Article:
As a friend of the church and the school, and a believer in the gospel of work and progress, General Grant learned to love and honor him. After Washakie returned home the President determined to send him some present, that the old chief and his people might know how highly he valued his services. At first a horse was thought of as a suitable token, but some one suggested that Washakie was rich in ponies. At last a saddle was decided upon, and General Grant gave order that no expense be spared in making his old friend the most beautiful and appropriate saddle possible. Red and blue and yellow, bright colors that appeal to the Indian's fancy, were to be lavished upon it, and every ornament and convenience that art could suggest. The saddle was duly made and sent to the colonel commanding the military garrison for presentation. The fort itself had been named Washakie in honor of the chief. When the present arrived a letter accompanied it from the President to the colonel, suggesting that the saddle be presented publicly, that all the Indians might appreciate its significance. The day appointed was an ideal Wyoming day, clear and bright. The Indians gathered in large numbers. By invitation Black Coal, the chief of the Arapahocs, was there with his warriors, while the Shoshoncs turned out with great enthusiasm. When all was in readiness the colonel asked an orderly to hold up the saddle in full view of the assembled Indians, among whom Washakie stood foremost. In a few well-chosen words the commanding officer reminded them that the Great Father, General Grant, had not forgotten Wash-akie's visit, nor had he failed to appreciate all their chief had done for the nation and his own people. He knew that in the early days Washakie had saved the lives of innocent women and children; that he had never been upon the war-path against the whites; that he was a Christian, and a friend of the schools; that he believed in the importance of the red-man's learning to work in order to become independent and self-supporting; and that this beautiful saddle had been sent him as a slight testimonial of the great affection in which Washakie was held by the President of the United States.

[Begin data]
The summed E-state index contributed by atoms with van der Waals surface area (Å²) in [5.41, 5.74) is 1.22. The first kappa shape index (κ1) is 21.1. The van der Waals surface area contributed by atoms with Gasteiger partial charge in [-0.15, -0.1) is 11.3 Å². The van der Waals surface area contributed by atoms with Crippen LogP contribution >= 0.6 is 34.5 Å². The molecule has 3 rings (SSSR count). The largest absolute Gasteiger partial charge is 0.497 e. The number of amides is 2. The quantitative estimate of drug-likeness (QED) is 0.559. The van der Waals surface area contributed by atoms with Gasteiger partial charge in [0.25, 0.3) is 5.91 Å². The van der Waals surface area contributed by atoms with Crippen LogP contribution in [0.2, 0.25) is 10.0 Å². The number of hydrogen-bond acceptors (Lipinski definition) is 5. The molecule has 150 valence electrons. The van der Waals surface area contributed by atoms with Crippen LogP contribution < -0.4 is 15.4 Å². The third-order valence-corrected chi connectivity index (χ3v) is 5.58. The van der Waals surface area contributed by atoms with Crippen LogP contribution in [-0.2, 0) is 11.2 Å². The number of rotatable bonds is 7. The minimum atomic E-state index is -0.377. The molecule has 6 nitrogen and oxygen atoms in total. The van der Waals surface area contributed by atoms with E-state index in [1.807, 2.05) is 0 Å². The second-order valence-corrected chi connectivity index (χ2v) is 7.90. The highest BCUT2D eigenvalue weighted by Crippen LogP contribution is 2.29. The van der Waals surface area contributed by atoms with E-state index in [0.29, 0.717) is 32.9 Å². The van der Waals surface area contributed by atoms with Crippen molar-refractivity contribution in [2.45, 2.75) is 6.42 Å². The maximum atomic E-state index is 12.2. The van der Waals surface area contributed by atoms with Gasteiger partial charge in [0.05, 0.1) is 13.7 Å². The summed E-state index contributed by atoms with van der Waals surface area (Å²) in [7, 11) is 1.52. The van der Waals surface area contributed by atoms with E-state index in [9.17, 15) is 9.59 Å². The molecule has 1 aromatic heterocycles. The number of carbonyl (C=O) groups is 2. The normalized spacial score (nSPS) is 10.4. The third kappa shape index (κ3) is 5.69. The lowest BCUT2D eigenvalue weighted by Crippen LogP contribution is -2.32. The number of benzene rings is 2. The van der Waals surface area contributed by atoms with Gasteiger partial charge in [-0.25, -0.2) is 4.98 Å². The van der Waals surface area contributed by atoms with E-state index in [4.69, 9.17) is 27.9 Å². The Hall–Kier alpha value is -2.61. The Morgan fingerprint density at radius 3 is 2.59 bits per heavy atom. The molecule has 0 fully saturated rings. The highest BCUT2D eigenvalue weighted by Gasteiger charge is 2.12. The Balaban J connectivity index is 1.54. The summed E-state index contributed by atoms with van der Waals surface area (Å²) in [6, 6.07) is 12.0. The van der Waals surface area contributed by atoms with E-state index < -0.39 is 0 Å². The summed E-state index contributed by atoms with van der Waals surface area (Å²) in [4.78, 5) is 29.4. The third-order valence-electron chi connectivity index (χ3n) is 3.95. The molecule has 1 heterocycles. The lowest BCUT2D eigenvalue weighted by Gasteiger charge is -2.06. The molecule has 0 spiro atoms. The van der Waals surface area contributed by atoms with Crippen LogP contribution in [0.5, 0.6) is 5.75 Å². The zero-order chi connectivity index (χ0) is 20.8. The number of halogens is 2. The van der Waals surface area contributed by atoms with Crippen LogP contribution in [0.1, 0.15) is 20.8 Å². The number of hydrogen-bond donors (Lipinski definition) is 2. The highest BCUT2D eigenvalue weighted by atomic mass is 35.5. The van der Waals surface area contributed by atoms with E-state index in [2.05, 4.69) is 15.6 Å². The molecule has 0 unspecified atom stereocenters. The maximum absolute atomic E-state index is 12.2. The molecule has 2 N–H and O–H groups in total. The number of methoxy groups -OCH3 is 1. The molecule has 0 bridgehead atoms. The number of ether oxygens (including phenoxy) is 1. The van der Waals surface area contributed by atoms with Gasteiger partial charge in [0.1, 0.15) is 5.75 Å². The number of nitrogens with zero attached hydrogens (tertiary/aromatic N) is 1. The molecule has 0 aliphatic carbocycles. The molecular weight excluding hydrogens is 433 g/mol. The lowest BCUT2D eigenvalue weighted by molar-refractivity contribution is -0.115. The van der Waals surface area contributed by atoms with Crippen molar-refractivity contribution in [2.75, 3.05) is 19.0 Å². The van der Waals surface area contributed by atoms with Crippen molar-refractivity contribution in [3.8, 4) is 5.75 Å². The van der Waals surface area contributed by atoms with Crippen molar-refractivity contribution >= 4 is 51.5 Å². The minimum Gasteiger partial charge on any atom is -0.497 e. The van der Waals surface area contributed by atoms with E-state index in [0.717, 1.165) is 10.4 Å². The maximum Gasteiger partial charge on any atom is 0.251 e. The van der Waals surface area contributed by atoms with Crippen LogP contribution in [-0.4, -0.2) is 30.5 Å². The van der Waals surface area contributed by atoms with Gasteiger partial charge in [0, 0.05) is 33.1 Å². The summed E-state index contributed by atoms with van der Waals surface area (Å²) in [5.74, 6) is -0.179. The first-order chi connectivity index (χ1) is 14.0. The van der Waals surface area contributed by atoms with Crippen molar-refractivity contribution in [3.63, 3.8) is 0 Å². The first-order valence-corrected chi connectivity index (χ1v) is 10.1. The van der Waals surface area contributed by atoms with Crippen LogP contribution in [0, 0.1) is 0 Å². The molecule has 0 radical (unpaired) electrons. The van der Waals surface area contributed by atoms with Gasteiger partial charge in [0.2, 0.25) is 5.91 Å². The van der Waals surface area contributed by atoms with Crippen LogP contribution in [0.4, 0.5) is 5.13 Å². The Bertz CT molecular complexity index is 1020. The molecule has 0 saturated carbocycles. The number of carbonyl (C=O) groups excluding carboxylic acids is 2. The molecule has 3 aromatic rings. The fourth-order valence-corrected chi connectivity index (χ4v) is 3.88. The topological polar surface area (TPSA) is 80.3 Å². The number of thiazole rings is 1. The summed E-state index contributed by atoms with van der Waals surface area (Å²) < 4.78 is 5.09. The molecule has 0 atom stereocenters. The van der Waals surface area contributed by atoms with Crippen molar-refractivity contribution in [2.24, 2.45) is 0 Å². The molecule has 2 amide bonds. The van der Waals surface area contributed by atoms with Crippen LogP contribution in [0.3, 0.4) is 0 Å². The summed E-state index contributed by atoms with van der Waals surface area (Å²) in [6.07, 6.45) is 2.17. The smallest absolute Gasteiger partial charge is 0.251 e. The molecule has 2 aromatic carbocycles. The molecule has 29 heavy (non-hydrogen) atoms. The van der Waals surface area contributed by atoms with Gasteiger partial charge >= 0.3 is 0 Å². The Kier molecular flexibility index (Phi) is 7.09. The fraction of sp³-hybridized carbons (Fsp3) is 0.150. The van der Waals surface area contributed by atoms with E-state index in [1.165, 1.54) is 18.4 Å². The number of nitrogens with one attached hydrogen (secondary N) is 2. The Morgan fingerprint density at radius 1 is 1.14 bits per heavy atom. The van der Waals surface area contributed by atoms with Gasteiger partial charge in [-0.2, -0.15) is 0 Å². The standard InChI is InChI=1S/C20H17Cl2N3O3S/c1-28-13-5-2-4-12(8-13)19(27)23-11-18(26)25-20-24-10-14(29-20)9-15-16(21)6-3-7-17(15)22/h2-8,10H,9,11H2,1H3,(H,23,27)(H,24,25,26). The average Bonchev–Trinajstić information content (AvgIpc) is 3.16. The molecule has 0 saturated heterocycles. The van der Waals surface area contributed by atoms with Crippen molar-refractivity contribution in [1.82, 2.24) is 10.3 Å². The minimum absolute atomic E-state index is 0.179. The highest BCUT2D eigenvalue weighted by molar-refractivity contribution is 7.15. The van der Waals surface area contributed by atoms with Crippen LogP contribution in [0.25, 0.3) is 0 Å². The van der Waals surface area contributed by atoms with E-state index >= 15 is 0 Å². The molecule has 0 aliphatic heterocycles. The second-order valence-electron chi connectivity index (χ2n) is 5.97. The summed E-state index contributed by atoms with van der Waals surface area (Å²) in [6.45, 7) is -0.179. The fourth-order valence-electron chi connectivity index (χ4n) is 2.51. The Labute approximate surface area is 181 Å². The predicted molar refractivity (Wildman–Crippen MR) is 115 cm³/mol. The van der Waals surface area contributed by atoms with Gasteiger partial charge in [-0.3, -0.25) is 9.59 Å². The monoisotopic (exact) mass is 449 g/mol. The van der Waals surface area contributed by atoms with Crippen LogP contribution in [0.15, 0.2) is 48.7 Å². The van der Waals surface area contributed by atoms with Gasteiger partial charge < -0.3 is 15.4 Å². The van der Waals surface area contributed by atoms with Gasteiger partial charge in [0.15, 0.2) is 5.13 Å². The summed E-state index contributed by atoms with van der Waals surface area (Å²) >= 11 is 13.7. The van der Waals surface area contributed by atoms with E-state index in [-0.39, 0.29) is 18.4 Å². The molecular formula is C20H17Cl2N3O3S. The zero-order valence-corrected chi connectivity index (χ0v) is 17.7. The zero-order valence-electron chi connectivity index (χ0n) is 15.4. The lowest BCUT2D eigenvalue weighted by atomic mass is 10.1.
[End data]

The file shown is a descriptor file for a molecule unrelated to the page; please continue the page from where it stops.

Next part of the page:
Meanwhile, Washakie stood profoundly moved by all that had been said. With his arms folded, his lips quivering, and tears rolling down his cheeks, he stood speechless. At last the colonel said: